Dubrovnik: the pearl of the Adriatic

Bridget at the Buza cliff-side bar, Dubrovnik.
Bridget at the Buza cliff-side bar, Dubrovnik.

Dubrovnik has more to it than the famous King’s Landing, as Bridget McGrouther learns on a recent trip.

Described as “the pearl of the Adriatic” by Lord Byron and now a jewel in the crown of TV’s Game Of Thrones, the walled city of Dubrovnik is one of Europe’s most instantly recognisable and desirable destinations.

Perched on the Adriatic coast and filled with historical and architectural gems, no wonder this spectacular city has been declared a Unesco World Heritage site.

I’ve lost count of the times this Croatian honeypot has lured me back.

Last autumn I called in for a day, like thousands of cruise passengers do, while I was on board the 350-passenger small ship Aegean Odyssey during an Italian and Adriatic cruise with Voyages to Antiquity (www.voyagestoantiquity.com/).

So familiar and still bewitching, wandering the shimmering white marble pavements was like revisiting an old friend. Every corner brings a new revelation – beautiful buildings with ornate domes and grand doorways, outdoor cafes in hidden nooks and crannies, the pier where waves splash unsuspecting tourists, cliff-side bars serving psychedelic cocktails, seascape panoramas and always the pristine Adriatic with its breathtaking blue.

Walking around the city on top of the medieval walls is a high point as well as a great way to get your bearings.

Open until early evening during summer, visitors need to pay an entry fee, and don’t forget your camera for the bird’s eye views of the terracotta roofs below – and be prepared for steep steps in places as well as very little shade.

Shimmering Stradun, Dubrovnik.

These thick, fortified walls that reach up to 25m played their part in protecting the city during the 1991-92 siege that shocked the world.

Now the city has been restored to its former glory since the Balkans War ended, it’s under siege from tourists.

A guided walking tour is ideal to get to grips with the city’s turbulent past.

The Stradun or Placa is the main street that runs from the Pile Gate in the west to the clock tower at the harbour entrance.

The paving stones are now polished after centuries of pedestrian traffic heading to and from Luza Square, home to Sponza Palace and Orlando’s Column.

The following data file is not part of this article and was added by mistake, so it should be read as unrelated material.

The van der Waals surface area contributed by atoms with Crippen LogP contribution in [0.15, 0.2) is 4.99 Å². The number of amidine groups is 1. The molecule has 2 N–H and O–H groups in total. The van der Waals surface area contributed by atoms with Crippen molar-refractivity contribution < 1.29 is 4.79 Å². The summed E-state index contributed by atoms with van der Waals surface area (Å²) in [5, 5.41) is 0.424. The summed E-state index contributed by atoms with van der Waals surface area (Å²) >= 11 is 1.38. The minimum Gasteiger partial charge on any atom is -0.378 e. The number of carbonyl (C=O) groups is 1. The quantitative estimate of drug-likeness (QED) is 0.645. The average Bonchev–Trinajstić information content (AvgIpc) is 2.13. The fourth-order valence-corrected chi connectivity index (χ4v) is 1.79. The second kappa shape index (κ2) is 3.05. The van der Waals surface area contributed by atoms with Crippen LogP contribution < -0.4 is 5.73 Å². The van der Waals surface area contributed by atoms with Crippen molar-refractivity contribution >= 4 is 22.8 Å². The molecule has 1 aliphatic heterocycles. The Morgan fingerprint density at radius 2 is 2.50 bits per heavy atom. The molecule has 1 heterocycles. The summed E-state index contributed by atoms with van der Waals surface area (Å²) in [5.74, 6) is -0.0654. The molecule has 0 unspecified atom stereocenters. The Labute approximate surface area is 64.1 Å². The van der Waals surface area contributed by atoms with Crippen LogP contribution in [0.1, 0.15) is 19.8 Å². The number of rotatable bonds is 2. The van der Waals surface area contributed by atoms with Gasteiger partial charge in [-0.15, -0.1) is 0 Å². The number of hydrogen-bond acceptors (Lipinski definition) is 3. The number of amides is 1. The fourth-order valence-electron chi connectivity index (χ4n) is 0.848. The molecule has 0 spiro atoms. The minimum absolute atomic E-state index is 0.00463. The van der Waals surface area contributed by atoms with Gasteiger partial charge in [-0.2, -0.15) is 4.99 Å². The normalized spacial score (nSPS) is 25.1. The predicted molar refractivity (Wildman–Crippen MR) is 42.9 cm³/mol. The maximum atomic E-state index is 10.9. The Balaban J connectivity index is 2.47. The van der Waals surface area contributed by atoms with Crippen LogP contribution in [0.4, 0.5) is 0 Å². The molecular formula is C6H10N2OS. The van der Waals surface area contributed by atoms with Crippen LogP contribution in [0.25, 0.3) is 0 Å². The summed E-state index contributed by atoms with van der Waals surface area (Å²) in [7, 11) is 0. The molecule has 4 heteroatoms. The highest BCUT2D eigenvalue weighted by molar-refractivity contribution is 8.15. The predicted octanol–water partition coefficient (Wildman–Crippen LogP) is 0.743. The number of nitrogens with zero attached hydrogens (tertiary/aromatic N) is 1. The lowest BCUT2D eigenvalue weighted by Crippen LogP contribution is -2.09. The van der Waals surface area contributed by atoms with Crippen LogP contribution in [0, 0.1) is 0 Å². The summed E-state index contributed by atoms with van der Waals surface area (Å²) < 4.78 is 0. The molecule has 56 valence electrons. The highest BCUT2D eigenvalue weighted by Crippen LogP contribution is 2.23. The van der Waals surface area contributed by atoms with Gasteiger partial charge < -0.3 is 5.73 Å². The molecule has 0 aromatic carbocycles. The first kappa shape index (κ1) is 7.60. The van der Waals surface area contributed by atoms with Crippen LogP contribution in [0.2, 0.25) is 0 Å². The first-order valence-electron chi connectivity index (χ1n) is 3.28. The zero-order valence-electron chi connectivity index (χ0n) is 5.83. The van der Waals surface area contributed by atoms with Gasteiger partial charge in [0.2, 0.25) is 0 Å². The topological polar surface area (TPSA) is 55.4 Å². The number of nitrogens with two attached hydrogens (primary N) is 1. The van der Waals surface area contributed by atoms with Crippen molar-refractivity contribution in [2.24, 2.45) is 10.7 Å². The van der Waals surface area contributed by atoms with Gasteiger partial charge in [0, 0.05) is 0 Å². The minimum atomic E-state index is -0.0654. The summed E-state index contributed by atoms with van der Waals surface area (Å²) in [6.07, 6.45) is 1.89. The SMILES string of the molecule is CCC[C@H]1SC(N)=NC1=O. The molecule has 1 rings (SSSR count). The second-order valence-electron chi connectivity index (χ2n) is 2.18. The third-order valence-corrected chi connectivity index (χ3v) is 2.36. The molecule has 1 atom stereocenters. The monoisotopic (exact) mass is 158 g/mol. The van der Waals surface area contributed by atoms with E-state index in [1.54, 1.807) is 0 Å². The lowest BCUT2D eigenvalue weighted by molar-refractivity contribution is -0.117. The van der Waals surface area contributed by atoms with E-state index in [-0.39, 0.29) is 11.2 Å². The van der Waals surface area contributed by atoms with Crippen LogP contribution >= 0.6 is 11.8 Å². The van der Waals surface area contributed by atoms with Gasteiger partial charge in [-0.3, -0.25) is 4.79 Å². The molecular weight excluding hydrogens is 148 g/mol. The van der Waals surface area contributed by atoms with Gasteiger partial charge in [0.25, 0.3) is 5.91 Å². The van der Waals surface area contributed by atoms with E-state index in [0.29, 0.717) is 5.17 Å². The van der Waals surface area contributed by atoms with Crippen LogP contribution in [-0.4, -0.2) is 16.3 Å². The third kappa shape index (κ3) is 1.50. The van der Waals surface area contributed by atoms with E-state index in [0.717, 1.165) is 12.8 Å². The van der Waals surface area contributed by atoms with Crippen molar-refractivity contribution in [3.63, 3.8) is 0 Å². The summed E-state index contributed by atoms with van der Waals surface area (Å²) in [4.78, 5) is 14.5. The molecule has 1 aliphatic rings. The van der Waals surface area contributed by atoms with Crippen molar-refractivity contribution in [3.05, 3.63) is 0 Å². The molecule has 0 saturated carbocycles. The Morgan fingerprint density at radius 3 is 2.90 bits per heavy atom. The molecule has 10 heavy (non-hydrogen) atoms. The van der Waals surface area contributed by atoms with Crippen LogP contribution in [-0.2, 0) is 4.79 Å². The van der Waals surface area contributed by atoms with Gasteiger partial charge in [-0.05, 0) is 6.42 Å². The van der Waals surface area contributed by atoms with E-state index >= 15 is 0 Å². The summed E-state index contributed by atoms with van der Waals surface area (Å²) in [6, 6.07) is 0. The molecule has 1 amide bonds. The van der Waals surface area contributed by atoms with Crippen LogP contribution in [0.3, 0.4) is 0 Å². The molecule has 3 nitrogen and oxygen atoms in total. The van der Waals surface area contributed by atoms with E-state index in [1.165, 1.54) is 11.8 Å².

It’s said to be lucky to drink from the Great Fountain of Onofrio with its 16 water-spouting stone heads, although it was originally meant for a scrub-down when entering the city.

The Small Fountain of Onofrio lies by the church of St Blaise, named after the city’s patron saint. You’ll find his skull and other remains treasured in the nearby Cathedral.
In the narrow back alleys, away from the main drag, you get a sense of a close-knit community with neighbours chatting from balconies and children playing in the cobbled streets.

Bridget on board Angelica, a traditional Sail Dalmatia gulet.

Another great escape from the bustle is to take a cruise, short ferry ride or sea kayak to the neighbouring islands.

If you have more time to explore, I’d also recommend chartering or joining a cruise on an even more intimate 10-guest traditional gulet with Sail Dalmatia (www.saildalmatia.com) which has a number of different boats that explore Croatia’s pristine archipelago.

As for accommodation in the city, I enjoyed my stylish stay at the historic 19th Century five-star Hilton Imperial Dubrovnik, close to the Pile Gate, while I can also recommend the luxurious Rixos Libertas Dubrovnik, although there are plenty of options to suit all budgets.

A cable car runs from outside the Old Town to the summit of Mount Srdj, from where you can enjoy panoramic views or visit the Homeland War Museum.

Buy a one-way ticket if you want to hike back down. Banje Beach, just in front of Ploče Gate, is a cool hang-out for sunbathing, DJ music, cocktails and dancing with great views of the Old Town and the Island of Lokrum.

Cultural events include everything from the April Libertas Film Festival to December’s Christmas Fair.

The six-week Summer Festival takes place from 10 July to 25 August this year and is as close as Dubrovnik gets to Edinburgh, with show and street performances held in Old Town venues.

Although a member of the EU, the currency is currently the kuna, meaning marten, a weasel-like animal whose pelts were once used to trade.

But as Croatia intends to adopt the Euro, it gives you a good excuse to spend any you have – on souvenirs, mouth-watering ice cream, delicious seafood, tasty local wine or Maraschino liqueur – also from here.

If you want to escape the cruise crowds and Game Of Throne tours, then spring and autumn are quieter.

Yet most of the hordes vanish by early evening, and you can have the port almost to yourself – apart from the swifts sweeping and soaring high above with shrill cries of excitement.

Travel News

Jet2.com and Jet2holidays have launched free twilight check-in from Edinburgh Airport for flights departing before noon the next day. After checking in online at least 24 hours before their flight, customers can save time by dropping their bags off at the airport between 3pm and 8pm the day before, then head straight to security the following morning. Visit Jet2.com/twilight

Three Scottish hotels have been nominated by global luxury travel network Virtuoso for the 50 Best of the Best awards. These include The Flying Stag at The Fife Arms in Ballater for Best Bar; Gleneagles in Auchterarder for Best Family Programme and The Balmoral for Hotel of the Year. Visit virtuoso.com/hotels

Last-minute choice:

Close to the beach and overlooking beautiful Sozopol Bay in Bulgaria, Balkan Holidays has a seven-night holiday at the four-star Hotel Selena from £459 pp on a B&B basis flying from Edinburgh on 19 July 2019. The price includes return flights and transfers. Visit balkanholidays.co.uk or Tel 0207 543 5555

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